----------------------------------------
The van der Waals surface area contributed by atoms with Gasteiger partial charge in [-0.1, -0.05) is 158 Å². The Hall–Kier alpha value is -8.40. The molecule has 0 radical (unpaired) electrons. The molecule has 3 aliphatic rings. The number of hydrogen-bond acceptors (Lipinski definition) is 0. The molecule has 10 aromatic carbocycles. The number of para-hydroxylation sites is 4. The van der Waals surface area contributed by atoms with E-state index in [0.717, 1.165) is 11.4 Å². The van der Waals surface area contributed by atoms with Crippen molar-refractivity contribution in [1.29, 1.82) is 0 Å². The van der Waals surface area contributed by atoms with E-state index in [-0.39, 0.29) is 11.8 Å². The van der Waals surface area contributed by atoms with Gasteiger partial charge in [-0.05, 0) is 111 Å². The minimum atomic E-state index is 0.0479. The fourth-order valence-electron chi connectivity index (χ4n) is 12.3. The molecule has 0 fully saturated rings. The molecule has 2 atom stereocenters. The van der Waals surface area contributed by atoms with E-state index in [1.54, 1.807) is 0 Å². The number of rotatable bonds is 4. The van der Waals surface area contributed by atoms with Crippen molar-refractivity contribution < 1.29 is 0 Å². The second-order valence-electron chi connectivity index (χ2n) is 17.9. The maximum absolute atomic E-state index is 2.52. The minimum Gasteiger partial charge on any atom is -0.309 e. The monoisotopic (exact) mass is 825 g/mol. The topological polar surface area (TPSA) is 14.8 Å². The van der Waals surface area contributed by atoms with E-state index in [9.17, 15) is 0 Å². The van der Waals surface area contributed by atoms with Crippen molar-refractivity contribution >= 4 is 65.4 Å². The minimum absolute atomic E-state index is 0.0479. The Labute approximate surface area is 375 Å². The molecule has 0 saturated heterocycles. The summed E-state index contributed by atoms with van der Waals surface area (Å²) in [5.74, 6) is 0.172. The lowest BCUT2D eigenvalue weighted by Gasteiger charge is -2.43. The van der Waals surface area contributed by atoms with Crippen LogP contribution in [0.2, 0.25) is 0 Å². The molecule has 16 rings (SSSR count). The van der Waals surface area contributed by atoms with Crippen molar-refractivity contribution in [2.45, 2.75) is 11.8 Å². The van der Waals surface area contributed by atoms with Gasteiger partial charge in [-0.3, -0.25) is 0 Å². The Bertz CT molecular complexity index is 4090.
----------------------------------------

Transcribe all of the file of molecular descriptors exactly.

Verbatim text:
The van der Waals surface area contributed by atoms with Gasteiger partial charge in [-0.1, -0.05) is 158 Å². The Hall–Kier alpha value is -8.40. The molecule has 0 radical (unpaired) electrons. The molecule has 3 aliphatic rings. The number of hydrogen-bond acceptors (Lipinski definition) is 0. The molecule has 10 aromatic carbocycles. The number of para-hydroxylation sites is 4. The van der Waals surface area contributed by atoms with E-state index in [0.717, 1.165) is 11.4 Å². The van der Waals surface area contributed by atoms with Crippen molar-refractivity contribution in [1.29, 1.82) is 0 Å². The van der Waals surface area contributed by atoms with E-state index in [-0.39, 0.29) is 11.8 Å². The van der Waals surface area contributed by atoms with Gasteiger partial charge in [-0.05, 0) is 111 Å². The minimum atomic E-state index is 0.0479. The fourth-order valence-electron chi connectivity index (χ4n) is 12.3. The molecule has 0 fully saturated rings. The molecule has 2 atom stereocenters. The van der Waals surface area contributed by atoms with E-state index in [1.54, 1.807) is 0 Å². The number of rotatable bonds is 4. The van der Waals surface area contributed by atoms with Crippen molar-refractivity contribution < 1.29 is 0 Å². The second-order valence-electron chi connectivity index (χ2n) is 17.9. The maximum absolute atomic E-state index is 2.52. The minimum Gasteiger partial charge on any atom is -0.309 e. The monoisotopic (exact) mass is 825 g/mol. The topological polar surface area (TPSA) is 14.8 Å². The van der Waals surface area contributed by atoms with E-state index in [9.17, 15) is 0 Å². The van der Waals surface area contributed by atoms with Crippen molar-refractivity contribution >= 4 is 65.4 Å². The minimum absolute atomic E-state index is 0.0479. The Labute approximate surface area is 375 Å². The molecule has 0 saturated heterocycles. The summed E-state index contributed by atoms with van der Waals surface area (Å²) in [5.74, 6) is 0.172. The lowest BCUT2D eigenvalue weighted by Gasteiger charge is -2.43. The van der Waals surface area contributed by atoms with Crippen LogP contribution in [0.2, 0.25) is 0 Å². The molecule has 16 rings (SSSR count). The van der Waals surface area contributed by atoms with Crippen molar-refractivity contribution in [2.45, 2.75) is 11.8 Å². The van der Waals surface area contributed by atoms with Gasteiger partial charge in [-0.3, -0.25) is 0 Å². The Bertz CT molecular complexity index is 4090.